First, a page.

• @dhein I usually hang out in a lot of aspie chatrooms on IRC, mostly between 21:00 and midnight London time (although less so in the next 4 weeks as I'll be travelling a lot). I tend to discuss this kind of stuff there, with other aspies. Wrongplanet is popular but a bit busy to my taste, I like Starlink-IRC #asperger a lot (much smaller/quieter there). If you ask for Gerrit in either of them you'll find me if I'm there and active at the moment (I may use a different nickname). – gerrit Sep 1 '17 at 9:31

It sounds like you have a couple different things going on here...

Firstly it sounds like you're struggling with feeling like you put more into your relationships than you get out of them. This is a pretty common problem people face, whether they're on the spectrum or not.

In my experience relationships shouldn't really be transactional. Keeping score almost always leads people who put a lot into their relationships to feel put out at some point. If you enjoy doing things for the people you care about, do it because you care about them, not because you expect something in return.

Also remember that you decide how much to give. If you're giving so much that you feel like the relationship is one sided, slow down a little bit. You don't have to go above and beyond in every situation.

Secondly it sounds like you're having a hard time relating to neurotypical people.

The problem here is neurodivergent people can't empathize with Neuro-typicals and vice versa.

I found this bit a little troubling, because I'm on the spectrum too, and I usually don't have problems empathizing. It may take a little more effort on my part to recognize and understand what people are feeling in a given situation, but I'm usually able to empathize with most people, neurotypical or not.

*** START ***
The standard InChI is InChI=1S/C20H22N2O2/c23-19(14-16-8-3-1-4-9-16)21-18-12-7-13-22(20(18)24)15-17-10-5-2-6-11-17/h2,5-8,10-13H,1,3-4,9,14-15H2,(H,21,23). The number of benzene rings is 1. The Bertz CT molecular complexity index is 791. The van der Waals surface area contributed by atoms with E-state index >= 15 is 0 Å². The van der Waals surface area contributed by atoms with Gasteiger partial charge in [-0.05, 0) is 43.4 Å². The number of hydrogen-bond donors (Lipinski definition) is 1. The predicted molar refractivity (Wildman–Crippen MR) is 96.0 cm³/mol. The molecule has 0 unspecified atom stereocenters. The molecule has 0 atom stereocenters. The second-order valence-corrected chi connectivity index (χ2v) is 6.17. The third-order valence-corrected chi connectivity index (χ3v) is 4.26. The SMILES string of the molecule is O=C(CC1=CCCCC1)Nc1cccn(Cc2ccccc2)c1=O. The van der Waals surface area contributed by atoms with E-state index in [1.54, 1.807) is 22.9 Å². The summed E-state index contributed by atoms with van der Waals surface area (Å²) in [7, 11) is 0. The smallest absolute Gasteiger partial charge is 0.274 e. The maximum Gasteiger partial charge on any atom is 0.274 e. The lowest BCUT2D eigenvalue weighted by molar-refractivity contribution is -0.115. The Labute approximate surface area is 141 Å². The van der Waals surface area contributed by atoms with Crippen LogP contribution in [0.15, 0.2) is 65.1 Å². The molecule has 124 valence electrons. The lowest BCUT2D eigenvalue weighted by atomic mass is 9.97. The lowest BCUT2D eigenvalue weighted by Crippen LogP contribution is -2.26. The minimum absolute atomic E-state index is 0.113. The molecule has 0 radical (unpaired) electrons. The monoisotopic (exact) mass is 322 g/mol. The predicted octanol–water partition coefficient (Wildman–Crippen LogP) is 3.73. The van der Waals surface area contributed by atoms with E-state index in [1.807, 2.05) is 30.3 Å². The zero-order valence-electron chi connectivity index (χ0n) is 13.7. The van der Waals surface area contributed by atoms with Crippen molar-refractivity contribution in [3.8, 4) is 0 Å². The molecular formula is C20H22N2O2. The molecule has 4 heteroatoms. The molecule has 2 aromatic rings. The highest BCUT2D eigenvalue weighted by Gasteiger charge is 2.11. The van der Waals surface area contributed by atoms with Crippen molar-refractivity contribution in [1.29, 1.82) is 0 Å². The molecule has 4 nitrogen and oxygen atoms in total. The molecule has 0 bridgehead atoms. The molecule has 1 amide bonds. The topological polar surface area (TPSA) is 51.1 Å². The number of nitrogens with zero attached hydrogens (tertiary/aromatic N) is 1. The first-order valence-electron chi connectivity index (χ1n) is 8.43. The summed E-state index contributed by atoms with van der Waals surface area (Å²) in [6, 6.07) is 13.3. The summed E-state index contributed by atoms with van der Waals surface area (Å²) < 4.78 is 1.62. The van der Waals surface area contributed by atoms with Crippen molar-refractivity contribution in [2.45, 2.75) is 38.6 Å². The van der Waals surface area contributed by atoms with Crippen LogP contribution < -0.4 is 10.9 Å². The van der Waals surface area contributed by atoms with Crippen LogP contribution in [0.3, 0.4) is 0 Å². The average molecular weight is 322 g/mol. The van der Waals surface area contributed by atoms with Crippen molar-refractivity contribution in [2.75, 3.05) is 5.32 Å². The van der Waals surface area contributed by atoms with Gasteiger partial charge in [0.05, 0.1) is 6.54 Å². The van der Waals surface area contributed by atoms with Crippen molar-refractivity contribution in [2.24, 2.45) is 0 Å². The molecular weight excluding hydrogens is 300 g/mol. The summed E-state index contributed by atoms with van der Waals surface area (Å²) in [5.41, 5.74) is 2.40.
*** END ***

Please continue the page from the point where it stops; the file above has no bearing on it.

Be careful making these kind of generalizations. It may seem that way to you at the moment, but you may overcome that hurdle. Also keep in mind that if you've met one autistic person, you've met one autistic person. We're still individuals with a wide range of interests, abilities, strengths, and weaknesses.

From what I've seen conscious empathy is a skill that can be picked up with time and practice. The more things you experience personally, the more things you'll be able to empathize with.

  • Note the generalization of neurodivergent was in relation to asperger. I maybe should make that clear. I'm not even quiet sure if I have autism, only Asperger's is diagnosed. But I have trouble in making clear which of my symptoms belongs to what impairmant. Also I'm not a native speaker making it hard for me to exactly express what I mean in english. – dhein Aug 7 '17 at 17:35
  • Since I don't know where on the spectrum (I read in another post of you, that you are) you are, I'll try to explain you abit more in detail what the asperger aspect here is about: "Secondly it sounds like you're having a hard time relating to neurotypical people." exactly that is one of the major problems I ahve due to aspergers. And I also just can confirm that empathy is a skill that can be learned and I'm quiet motivated to do so (what is the reason of posting OP). But that what I learn actually isn't really empathy. I never really can empathize, but I can learn patterns – dhein Aug 7 '17 at 17:39
  • patterns of how people behave in what situations. But I allways need to get to knwo people very close to study them enough to be able to apply such patterns to them. Thats also why I ahve a hard time in deciding how much to give. I need to get really close to some one and learn a lot about that person to be able to "feel" something that is comparable to empathy. So I have to put in a lot before I can realize if I even will get along with that person. – dhein Aug 7 '17 at 17:41